Russian, French, and German, this shortcoming cannot be simply
ignored. Likewise, it is difficult to understand, how certain
language data are quoted from secondary or even tertiary sources,
even though the primary sources are immediately available. This holds
for instance for Old Greek which on p.155 is quoted via Haspelmath's
1997 book on indefinites. For Irish or French, Bhat does not even
consult the relevant grammars, but corresponding sections in
overviews on the language families.

Nevertheless, it is out of question that the book enormously profits
from the wealth of data used to illustrate the author's claims and
analyses. We have to thank the author especially for having directed
the reader's attention to the world of languages in India (especially
Kannada) which undoubtedly help to better follow Bhat's arguments.
Still, the choice of languages seems extremely biased because of the
'language problem' addressed above.

The book itself is well-done and easy to read. There are some
typographical errors (e.g. p.39: Jespersen 1923 > Jespersen 1924,
p.195 interrogagive > interrogative, p.262 anyody > anybody), which,
however, do not harm the pleasure of reading.

In sum, it should have come clear that Bhat's book is an important
contribution to the study of pronominality. It is marked for a high
amount of linguistic data nicely documented to illustrate a given
aspect of Bhat's argumentation. I am not sure whether the book will
as such have a long-standing success. Most likely, other books will
follow which put more effort in developing a methodologically
coherent framework for a theory of pronominality (and its variance).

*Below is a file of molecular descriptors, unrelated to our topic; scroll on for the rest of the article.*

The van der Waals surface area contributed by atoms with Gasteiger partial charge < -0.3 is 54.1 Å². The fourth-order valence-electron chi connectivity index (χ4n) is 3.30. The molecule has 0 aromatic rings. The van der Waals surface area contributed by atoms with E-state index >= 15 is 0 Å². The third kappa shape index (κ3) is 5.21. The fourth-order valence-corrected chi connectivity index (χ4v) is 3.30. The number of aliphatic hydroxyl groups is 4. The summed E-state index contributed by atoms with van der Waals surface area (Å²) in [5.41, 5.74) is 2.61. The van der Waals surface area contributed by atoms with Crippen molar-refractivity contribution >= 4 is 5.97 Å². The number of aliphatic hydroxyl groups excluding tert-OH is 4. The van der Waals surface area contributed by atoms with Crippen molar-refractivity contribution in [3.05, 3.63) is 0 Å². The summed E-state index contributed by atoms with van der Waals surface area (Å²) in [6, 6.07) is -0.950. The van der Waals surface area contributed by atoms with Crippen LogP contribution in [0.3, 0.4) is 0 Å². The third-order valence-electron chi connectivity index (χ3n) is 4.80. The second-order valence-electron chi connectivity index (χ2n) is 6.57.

However, whatever will follow: Their authors will have to consider in
their debates and in their analyses the suggestions made by Bhat in
his 'Pronouns'. In more than just a few cases, they will even have to
start from what Bhat has elaborated.     

Berger, Herman 1974. Das Yasin-Burushaski (Werchikwar). Grammatik,
Texte, Wörterbuch. Wiesbaden: Harrassowitz.

Berger, Hermann 1998. Die Burushaski-Sprache von Hunza und Nager, 3
vols.. Wiesbaden: Harrassowitz.

Cysouw, Michael 2003. The Paradigmatic Structure of Person Marking,
Oxford University Press, Oxford Studies in Typology and Linguistic

Dixon, R. M. W. 1994. Ergativity. Cambridge: CUP.

Goddard, Cliff & Anna Wierzbicka 1994. Semantic Lexical Universals:
Theory and Empirical Findings. Amsterdam: Benjamins.

Jespersen, O. 1924. The Philosophy of Grammar. London: Allen and

Liebert, G. 1957. Die indoeuropäischen Personalpronomina und die
Laryngaltheorie. Lund: Gleerup.

Lorimer, David L. R. 1935-1938. The Burushaski language, 3 vols. Oslo:
Instituttet for sammenlignende kulturforskning.

Majtinskaya, K. E. 1968. K tipologii genetic^eskoj svajzi lic^nyx i
ukazatel'nyx mestoimenij v jazykax raznyx sistem. VJa 1968,3:31-40.

Majtinskaja, K. E. 1969. Mestoimenija v jazykx raznyx sistem. Moskva:

Mauss, M. 1939. Une catégorie de l'esprit humain: La notion de
personne, celle de 'moi'. JRAI 68:263-281.

Mead, G.H. 1934. Mind, self, and society. Chicago: CUP.

Myrkin, V. Ja 1964. Tipologija lic^nogo mestoimenija i voprosy
rekonstrucii ego v indoevropejskom aspekte. VJa 1964,5:78-86.

Russel, B. 1940. Inquiry into meaning and truth. New York: Norton.

Schmidt, G. 1978. Stammbildung und Flexion der indogermanischen
Personalpronomina. Wiesbaden: Harrassowitz.

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Schulze, W. 1999. The diachrony of personal pronouns in East
Caucasian. In: H. van den Berg (ed.). Studies in Caucasian
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Schulze, W. 2003. The diachrony of demonstrative pronouns in East
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Amsterdam/Philadelphia: Benjamins
Wolfgang Schulze is the Head of the Institute for General Linguistics
and Language Typology at the University of Munich. His main research
topics include Language Typology, Cognitive Typology, Historical
Linguistics, language contact, the languages of the (Eastern)
Caucasus and Inner Asia, and 'Oriental' languages. He currently works
on a Functional Grammar of Udi, on the edition of the Caucasian
Albanian Palimpsest from Mt. Sinai, and on a comprehensive
presentation of the framework of a 'Grammar of Scenes and Scenarios'
in terms of a 'Cognitive Typology'.